An "exceptionally dangerous" woman who attacked two strangers with a knife has been jailed for at least 37 years.
Nicola Edgington, 32, killed grandmother Sally Hodkin, 58, and tried to kill artist Kerry Clark, 22.
She had also stabbed her mother to death six years earlier, but was released to live in the community.
Edgington suffered a sudden relapse in her mental health, two years after being released from a mental unit, in October 2011.
She was taken to a local A&E department in south-east London but walked out after becoming annoyed at being kept waiting.
Mrs Hodkin's widower, Paul, told the court that 40 years of marriage were 'wiped out in seconds'
She took a bus to Bexleyheath and attacked the two strangers who were going to work.
When Miss Clark grabbed the blade and kicked her away, Edgington ran to a butcher's shop and grabbed a larger knife.
She attacked Mrs Hodkin, a law firm accounts clerk, with such force that she almost decapitated her.
John Cooper, QC, mitigating, said she was a woman in crisis and had not been given the help she asked for.
But the Recorder of London, Judge Brian Barker, said Edgington should take responsibility and stop blaming others.
He jailed her for life with a minimum term of 37 years for murder and gave her a concurrent sentence of life with a minimum term of 20 years for attempted murder.
Judge Barker told Edgington her behaviour had been "consistent and calculated".
He said: "You are manipulative and exceptionally dangerous. What you did could not have been more selfish.
"I disagree that the responsibility for these acts can be laid on others. You made your choice and these were terrible acts for which you must take responsibility.
"You have come as near as can be to having three deaths on your hands."
Miss Clark had escaped with only cuts to her hands because of her bravery and quick action, he said.
Edgington was diagnosed with paranoid schizophrenia after stabbing her mother nine times at the family home in Sussex in 2005.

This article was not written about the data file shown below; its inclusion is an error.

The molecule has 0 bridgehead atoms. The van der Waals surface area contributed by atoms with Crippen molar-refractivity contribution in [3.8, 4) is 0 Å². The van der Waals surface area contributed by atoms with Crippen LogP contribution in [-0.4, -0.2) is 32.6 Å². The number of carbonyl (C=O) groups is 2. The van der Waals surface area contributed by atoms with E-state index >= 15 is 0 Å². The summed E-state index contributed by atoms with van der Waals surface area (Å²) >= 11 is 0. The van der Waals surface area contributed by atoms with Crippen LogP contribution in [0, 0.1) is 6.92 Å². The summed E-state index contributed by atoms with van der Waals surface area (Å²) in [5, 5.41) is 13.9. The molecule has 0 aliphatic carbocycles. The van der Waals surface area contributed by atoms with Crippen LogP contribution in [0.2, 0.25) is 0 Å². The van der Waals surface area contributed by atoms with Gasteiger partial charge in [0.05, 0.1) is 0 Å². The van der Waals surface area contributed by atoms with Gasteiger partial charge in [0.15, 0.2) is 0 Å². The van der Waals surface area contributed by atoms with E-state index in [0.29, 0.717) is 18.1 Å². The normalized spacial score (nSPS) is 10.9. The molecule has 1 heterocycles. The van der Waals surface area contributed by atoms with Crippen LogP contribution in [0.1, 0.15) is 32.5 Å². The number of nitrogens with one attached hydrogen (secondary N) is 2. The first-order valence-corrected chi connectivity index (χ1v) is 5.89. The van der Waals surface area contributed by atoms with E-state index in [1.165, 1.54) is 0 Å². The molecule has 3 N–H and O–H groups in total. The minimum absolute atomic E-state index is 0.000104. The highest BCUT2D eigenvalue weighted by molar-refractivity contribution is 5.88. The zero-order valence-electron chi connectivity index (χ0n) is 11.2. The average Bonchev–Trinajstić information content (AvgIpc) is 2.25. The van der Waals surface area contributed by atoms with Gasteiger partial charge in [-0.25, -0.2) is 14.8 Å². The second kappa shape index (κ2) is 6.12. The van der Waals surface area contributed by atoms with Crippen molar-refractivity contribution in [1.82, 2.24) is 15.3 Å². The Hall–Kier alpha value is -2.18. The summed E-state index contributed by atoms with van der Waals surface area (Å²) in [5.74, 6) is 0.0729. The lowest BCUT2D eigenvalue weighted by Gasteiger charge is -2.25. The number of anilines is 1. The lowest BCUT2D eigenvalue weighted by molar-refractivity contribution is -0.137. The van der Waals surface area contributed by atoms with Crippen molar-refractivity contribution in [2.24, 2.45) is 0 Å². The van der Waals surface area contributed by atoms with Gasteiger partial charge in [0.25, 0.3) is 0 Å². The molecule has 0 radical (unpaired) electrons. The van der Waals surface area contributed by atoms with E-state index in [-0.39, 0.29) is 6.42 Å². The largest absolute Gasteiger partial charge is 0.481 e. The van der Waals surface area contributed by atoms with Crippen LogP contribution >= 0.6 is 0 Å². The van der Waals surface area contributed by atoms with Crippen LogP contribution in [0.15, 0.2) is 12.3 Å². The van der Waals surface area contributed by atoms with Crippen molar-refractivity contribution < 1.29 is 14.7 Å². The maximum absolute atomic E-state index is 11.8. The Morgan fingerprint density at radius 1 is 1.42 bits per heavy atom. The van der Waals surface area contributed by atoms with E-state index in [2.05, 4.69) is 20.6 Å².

A year later, she pleaded guilty to manslaughter on the grounds of diminished responsibility and was sent to a secure mental hospital.
Doctors at the Bracton Centre said she was well enough to be treated in the community after three years.
But after two years of being monitored by a psychiatrist, nurse and social worker, her life began to unravel and her mental state deteriorated.
She was taken to the Queen Elizabeth Hospital in Woolwich by police after staff at a cab firm became alarmed at her behaviour in the middle of the night.
While waiting to be admitted, she rang 999 five times and warned that she was dangerous and would harm somebody if she was not sectioned.
After a delay, she was taken to the mental health unit, Oxleas House, but walked out soon afterwards and later complained that staff kept tapping on a computer.
The judge said: "It is unfortunate that the shift was changing and one of the doors was faulty."
The court was told Edgington had a borderline personality disorder and had been wrongly diagnosed with a mental illness.
Mrs Hodkin's widower, Paul, told the court in a statement: "Forty years of marriage gone, wiped out in seconds by someone that should not have been on the streets."
His solicitor, Daniel Rubinstein, said outside court: "While the family are relieved that a very dangerous woman has been taken off the streets, they remain concerned at the very many questions that remain over the actions of authorities and the alleged failure to treat clearly dangerous people in a secure environment.
"They will be considering further action to get answers, in the hope that other families won't have to go through the same appalling experience that they have."
The sentencing came on the day that the Independent Police Complaints Commission found failings in the case.
It found that local police in Greenwich were not notified that Edgington was living in the area.
Police and police staff did not carry out a police national computer check which would have alerted them to Edgington's previous conviction for manslaughter.
And after she left, the call from the doctor was not marked up for immediate attention.
Scotland Yard said later in a statement: "The IPCC have not made any recommendations but we recognise the need to continuously review our policies and procedures to ensure that officers and staff receive the most suitable and up to date training and that they act with total professionalism and integrity at all times."Suggest a correction